Testing your code and adding it to the Unison namespace
Let's add a test for our
use .base square : Nat -> Nat square x = x * x use test.v1 test> tests.square.ex1 = run (expect (square 4 == 16))
Save the file, and Unison comes back with:
7 | test> tests.square.ex1 = run (expect (square 4 == 16)) ✅ Passed : Passed 1 tests.
Some syntax notes:
test>prefix tells Unison that what follows is a test watch expression. Note that we're also giving a name to this expression,
expect function has type
Boolean -> Test. It takes a
Boolean expression and gives back a
Test, which can be
run to produce a list of test results, of type
view base.Test.Result). In this case there was only one result, and it was a passed test.
A property-based test
Let's test this a bit more thoroughly.
square should have the property that
square a * square b == square (a * b) for all choices of
b. The testing library supports writing property-based tests like this. There's some new syntax here, explained afterwards:
use .base square : Nat -> Nat square x = x * x use test.v1 test> tests.square.ex1 = run (expect (square 4 == 16)) test> tests.square.prop1 = go _ = a = !nat b = !nat expect (square a * square b == square (a * b)) runs 100 go
8 | go _ = a = !nat ✅ Passed : Passed 100 tests. (cached)
This will test our function with a bunch of different inputs.
- The Unison block which begins after an
=begins a Unison block, which can have any number of bindings (like
a = ...) all at the same indentation level, terminated by a single expression (here
expect (square ..)), which is the result of the block.
- You can call a function parameter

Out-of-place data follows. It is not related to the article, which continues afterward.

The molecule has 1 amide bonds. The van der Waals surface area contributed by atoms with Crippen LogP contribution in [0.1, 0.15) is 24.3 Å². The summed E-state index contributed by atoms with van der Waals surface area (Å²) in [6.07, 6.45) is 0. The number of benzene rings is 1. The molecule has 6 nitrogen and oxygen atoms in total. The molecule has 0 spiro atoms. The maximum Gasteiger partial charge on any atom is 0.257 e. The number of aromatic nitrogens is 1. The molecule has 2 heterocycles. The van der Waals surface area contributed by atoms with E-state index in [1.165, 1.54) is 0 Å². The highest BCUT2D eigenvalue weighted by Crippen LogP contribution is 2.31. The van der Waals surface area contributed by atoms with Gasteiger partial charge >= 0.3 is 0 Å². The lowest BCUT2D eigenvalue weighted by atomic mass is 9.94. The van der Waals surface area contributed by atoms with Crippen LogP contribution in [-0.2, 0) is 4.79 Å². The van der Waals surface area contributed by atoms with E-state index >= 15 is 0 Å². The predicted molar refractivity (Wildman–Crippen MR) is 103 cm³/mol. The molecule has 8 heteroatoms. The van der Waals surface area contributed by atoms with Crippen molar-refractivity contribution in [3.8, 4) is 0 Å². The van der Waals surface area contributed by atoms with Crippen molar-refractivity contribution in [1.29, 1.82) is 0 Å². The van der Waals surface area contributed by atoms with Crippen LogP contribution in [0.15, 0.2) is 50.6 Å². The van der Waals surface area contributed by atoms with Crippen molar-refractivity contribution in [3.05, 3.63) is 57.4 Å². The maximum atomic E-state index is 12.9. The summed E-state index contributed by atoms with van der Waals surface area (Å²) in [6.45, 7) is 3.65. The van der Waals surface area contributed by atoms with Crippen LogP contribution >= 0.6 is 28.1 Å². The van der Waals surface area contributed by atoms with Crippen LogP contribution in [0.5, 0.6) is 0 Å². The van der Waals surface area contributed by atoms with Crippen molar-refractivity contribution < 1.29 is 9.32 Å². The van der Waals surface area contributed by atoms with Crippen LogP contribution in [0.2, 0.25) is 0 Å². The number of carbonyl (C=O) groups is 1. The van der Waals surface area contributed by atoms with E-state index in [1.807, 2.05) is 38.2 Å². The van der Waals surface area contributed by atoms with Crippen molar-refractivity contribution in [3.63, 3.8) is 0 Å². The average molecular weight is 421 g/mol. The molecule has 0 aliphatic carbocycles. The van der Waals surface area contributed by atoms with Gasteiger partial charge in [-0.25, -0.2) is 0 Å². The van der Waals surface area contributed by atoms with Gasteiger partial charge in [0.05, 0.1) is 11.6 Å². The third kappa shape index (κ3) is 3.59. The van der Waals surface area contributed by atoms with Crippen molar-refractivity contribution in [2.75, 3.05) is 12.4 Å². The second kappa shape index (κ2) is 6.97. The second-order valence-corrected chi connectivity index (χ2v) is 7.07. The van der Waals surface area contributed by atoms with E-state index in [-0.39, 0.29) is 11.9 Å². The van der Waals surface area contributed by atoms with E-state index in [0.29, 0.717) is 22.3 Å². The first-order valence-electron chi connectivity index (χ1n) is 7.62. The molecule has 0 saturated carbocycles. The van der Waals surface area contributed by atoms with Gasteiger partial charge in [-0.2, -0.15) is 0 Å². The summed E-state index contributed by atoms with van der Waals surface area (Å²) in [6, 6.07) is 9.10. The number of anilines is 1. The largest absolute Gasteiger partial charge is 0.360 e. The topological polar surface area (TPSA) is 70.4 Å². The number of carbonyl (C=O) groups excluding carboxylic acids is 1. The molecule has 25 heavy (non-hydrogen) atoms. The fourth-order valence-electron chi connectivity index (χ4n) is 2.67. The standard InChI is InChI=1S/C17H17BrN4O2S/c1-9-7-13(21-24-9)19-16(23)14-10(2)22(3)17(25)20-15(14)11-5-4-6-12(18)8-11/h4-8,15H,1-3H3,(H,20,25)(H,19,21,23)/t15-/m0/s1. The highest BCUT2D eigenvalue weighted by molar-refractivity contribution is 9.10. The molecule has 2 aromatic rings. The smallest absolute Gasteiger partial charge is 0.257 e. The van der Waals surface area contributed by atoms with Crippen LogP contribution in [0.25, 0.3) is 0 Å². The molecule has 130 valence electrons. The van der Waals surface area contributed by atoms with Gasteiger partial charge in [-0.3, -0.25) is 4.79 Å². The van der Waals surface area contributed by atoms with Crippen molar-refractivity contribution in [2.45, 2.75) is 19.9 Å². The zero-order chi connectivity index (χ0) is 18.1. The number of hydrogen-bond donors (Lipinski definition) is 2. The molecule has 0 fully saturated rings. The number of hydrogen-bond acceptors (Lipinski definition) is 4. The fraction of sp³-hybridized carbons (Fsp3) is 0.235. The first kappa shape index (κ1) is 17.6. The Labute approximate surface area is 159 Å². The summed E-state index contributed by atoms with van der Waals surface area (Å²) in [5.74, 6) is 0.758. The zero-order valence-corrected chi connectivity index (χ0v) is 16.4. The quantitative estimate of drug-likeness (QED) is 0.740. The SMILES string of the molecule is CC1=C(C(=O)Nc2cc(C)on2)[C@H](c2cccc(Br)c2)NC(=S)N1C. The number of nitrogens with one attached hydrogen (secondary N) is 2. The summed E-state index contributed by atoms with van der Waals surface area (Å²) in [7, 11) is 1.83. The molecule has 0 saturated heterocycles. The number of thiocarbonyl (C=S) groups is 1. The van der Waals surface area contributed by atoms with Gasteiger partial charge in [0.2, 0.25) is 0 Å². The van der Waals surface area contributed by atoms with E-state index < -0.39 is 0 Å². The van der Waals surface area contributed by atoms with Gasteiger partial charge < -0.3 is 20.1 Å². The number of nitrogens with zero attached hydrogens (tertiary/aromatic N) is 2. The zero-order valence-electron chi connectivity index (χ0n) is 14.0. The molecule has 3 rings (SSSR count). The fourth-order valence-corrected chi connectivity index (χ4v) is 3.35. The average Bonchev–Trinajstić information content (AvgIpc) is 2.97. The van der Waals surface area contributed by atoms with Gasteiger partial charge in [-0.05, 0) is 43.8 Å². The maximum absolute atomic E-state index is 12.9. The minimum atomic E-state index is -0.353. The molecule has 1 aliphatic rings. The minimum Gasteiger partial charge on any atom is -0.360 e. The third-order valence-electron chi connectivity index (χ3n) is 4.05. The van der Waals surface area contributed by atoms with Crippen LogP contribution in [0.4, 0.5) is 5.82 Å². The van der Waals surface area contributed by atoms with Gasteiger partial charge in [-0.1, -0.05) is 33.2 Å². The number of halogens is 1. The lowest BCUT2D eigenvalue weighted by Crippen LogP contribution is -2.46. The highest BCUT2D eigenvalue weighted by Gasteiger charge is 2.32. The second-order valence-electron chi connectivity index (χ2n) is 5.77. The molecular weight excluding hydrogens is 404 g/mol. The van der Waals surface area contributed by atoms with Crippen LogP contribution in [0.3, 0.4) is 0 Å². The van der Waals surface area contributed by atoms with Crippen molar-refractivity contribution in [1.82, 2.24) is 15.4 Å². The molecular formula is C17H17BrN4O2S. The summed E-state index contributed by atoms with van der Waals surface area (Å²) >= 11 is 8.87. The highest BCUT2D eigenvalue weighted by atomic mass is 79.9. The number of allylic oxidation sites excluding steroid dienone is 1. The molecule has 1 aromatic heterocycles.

_if you just plan to ignore it. Here,
goignores its argument; its purpose is just to make
golazily evaluated so it can be run multiple times by the
!exprmeans the same thing as
expr (), we say that
!exprforces the delayed computation
- Note: there's nothing special about the names
tests.square.prop1; we could call those bindings anything we wanted. Here we just picked some uncreative names based on the function being tested. Use whatever naming convention you prefer.
nat comes from
test.v1.nat. It's a generator of natural numbers.
!nat generates one of these numbers.
square function and the tests we've written for it are not yet part of the codebase. So far they only exists in our scratch file. Let's add it now. Switch to the Unison console and type
add. You should get something like:
.> add ⍟ I've added these definitions: tests.square.ex1 : [base.Test.Result] tests.square.prop1 : [base.Test.Result] square : base.Nat -> base.Nat
You've just added a new function and some tests to your Unison codebase. Try typing
view square or
view tests.square.prop1. Notice that Unison inserts precise
use statements when rendering your code.
use statements aren't part of your code once it's in the codebase. When rendering code, a minimal set of
use statements is inserted automatically by the code printer, so you don't have to be precise with your
If you type
test at the Unison prompt, it will "run" your test suite:
.> test Cached test results (`help testcache` to learn more) ◉ tests.square.ex1 : Passed 1 tests. ◉ tests.square.prop1 : Passed 100 tests. ✅ 2 test(s) passing Tip: Use view tests.square.ex1 to view the source of a test.